We return this week with Part 2 of my review of the Full Tilt Strategy Guide, Tournament Edition, edited by Michael Craig. Part 1 of my review can be found here, and in this column we'll look at the part of the book on non-NLHE games. This is really good material and unless you are a hold'em specialist it alone makes the read worthwhile.
The chapters by David Grey and Keith Sexton on seven-card stud, regarding tournament play, are full of valuable information. I concur with most of what is said and imagine that they can only make the fields tougher if anyone reads them. For selfish reasons, I hope they don't. For practical advice, just read the Sexton chapter. If you want to think about tourney situations that arise, then read the Grey chapter. I remember David saying many memorable things to me on Day Four of the WSOP Main Event, and I will share one here: "I would love to play with more [tournament] champions but most of them can't afford the ante of the regular game I play in." David is not only verbally glib but freely gives out statements that are challenging for the thinking player.
The chapter on Omaha pot-limit, high-only, is full of good advice but is written by Chris Ferguson, whose background as a tournament player is well-documented. Still, perhaps someone who plays that game for money on a more frequent basis could have written about it… perhaps Phil Ivey or Gus Hansen or Erick Lindgren, to just throw a few names out there, limiting our selection to Full Tilt biggies.
While we are at it, why not have Steve Zolotov write about pure gambling? He is one of the best there is at all-around gaming ability. Not to impugn Rafe Furst here, but Steve has at least 30 years of experience in countless games on which to draw, and he is also an official 'friend' of Full Tilt. In the late seventies we all feared Steve at the Mayfair Club in New York whenever some obscure game came up. One popular game at the time was liar's poker, played with the serial numbers of dollar bills, where you added the numbers of your bill to the other guy's to decide to outbid or challenge any claim. Steve was the uncrowned king of this game. This was a famous bridge club, and was stocked with famous brains; it later produced many well-known players, including Eric Seidel and Howard Lederer.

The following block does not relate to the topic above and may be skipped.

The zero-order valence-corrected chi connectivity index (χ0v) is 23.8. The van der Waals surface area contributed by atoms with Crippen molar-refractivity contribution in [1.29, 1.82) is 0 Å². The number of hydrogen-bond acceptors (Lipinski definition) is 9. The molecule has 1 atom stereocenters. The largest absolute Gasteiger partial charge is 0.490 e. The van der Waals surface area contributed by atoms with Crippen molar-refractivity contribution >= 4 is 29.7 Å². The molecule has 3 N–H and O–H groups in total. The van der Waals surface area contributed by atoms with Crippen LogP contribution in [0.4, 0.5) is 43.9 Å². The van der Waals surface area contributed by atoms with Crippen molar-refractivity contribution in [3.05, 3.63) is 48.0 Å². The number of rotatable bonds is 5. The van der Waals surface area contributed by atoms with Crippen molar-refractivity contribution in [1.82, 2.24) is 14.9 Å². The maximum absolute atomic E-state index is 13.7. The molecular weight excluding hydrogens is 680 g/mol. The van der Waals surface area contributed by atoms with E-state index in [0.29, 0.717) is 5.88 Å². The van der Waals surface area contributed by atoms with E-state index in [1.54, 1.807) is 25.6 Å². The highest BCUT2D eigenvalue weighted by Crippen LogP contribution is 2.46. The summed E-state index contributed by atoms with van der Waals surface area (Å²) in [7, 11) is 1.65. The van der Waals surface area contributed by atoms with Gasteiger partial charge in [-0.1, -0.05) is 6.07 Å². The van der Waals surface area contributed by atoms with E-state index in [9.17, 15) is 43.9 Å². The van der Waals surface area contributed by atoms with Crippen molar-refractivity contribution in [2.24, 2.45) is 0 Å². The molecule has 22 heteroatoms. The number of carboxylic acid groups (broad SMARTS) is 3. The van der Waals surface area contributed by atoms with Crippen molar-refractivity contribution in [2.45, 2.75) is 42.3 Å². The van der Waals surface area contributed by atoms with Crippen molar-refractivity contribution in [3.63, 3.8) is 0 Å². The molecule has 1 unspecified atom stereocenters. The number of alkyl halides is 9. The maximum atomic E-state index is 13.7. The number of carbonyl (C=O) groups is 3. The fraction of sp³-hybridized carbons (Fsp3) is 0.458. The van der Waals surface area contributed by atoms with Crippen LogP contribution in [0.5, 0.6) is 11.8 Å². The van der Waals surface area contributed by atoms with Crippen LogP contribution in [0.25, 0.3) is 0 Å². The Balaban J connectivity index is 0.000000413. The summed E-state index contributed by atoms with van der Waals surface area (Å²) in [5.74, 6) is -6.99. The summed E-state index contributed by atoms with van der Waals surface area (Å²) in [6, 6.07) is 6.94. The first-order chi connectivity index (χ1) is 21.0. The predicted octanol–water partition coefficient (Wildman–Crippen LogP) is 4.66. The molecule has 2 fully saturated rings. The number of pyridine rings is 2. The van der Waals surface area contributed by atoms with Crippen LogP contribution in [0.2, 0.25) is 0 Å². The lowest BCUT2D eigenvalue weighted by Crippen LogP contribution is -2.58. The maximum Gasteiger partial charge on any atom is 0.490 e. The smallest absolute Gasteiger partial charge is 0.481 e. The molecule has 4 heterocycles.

I feel that the chapter written by Howard Lederer on limit hold'em is great and has very important information to consider within it. In the future, limit hold'em will make a comeback and no-limit hold'em will return to be the king of tournaments. That statement might shock some of the readers but it is based on experience. No-limit hold'em for cash is a trapping game and random players are turned off by the acting that goes with it. Eventually all the weak money is taken and players return to the more affordable games. Limit hold'em means that one can play for set periods of time. It is as simple as this: you get a lot more bang for your buck when you play this game! Limit hold'em is a game that is wonderful for beginners, too, as when you are wrong it will usually only cost you a relatively small part of your stack. This is always true, of course, if you understand risks and fluctuations and plan accordingly.
Chapter 13 is about Omaha eight-or-better by Mike 'The Mouth' Matusow and it's very good. Do as he says and not as he does! He knows how to play, even while talking; the rest of us might not do as well in multi-tasking. I am reminded of playing no-limit hold'em in one of the WPT events at the Bellagio where a player kept talking to Dewey Tomko. He was obviously an old friend who hadn't seen much of Dewey in recent years. Finally Dewey took one of his earplugs out and, scowling, leaned over to reply, "I'm trying to concentrate on my play, and I suggest you do the same!" Talk about a re-direct!
Ted Forrest presents stud eight-or-better in Chapter 17 and presents valuable information that can make even bad players okay. It would take years of experience or an excellent mentor to give you such clear advice on what and how to play in this game. I think talk of how to alter your play in different positions makes this chapter really important, even if stud eight-or-better is not your game of interest. Ted details both playing situations and the decisions that spring from those situations, very important for the player that lacks experience. This is the most important material in the entire book. I'm rather stunned that Ted went into the possibilities so deeply. He even defines 'short-stacked' for everyone. Furthermore, he gives some very important advice on how to play heads-up. This advice applies to all games, in my opinion, not just stud eight-or-better. Don't just get there and then try to think on your feet; have a plan and stick to it. As H.O.R.S.E. tournaments become popular, razz and stud eight-or-better remain mysterious areas for some competitors.
Lastly, Ted and Huckleberry Seed discuss correct actions in razz in the final chapter and again give a lot of terrific advice. Sadly, they will make a lot of hopeless players into competitors if they read this book. Razz is a game that is often played very poorly for multiple reasons. Now those readers can understand imaginative and advanced plays, and get the reasons for those plays from the mouths and thoughts of great and acknowledged players. The talk about variance alone makes this chapter worthwhile.
The review of this book was much more complex than I originally thought. There are more than 400 pages here, with many thoughts on how to play and many games that are featured. Bottom line: If you are a tournament player this book is well worth buying.
Until next time… play good and get lucky!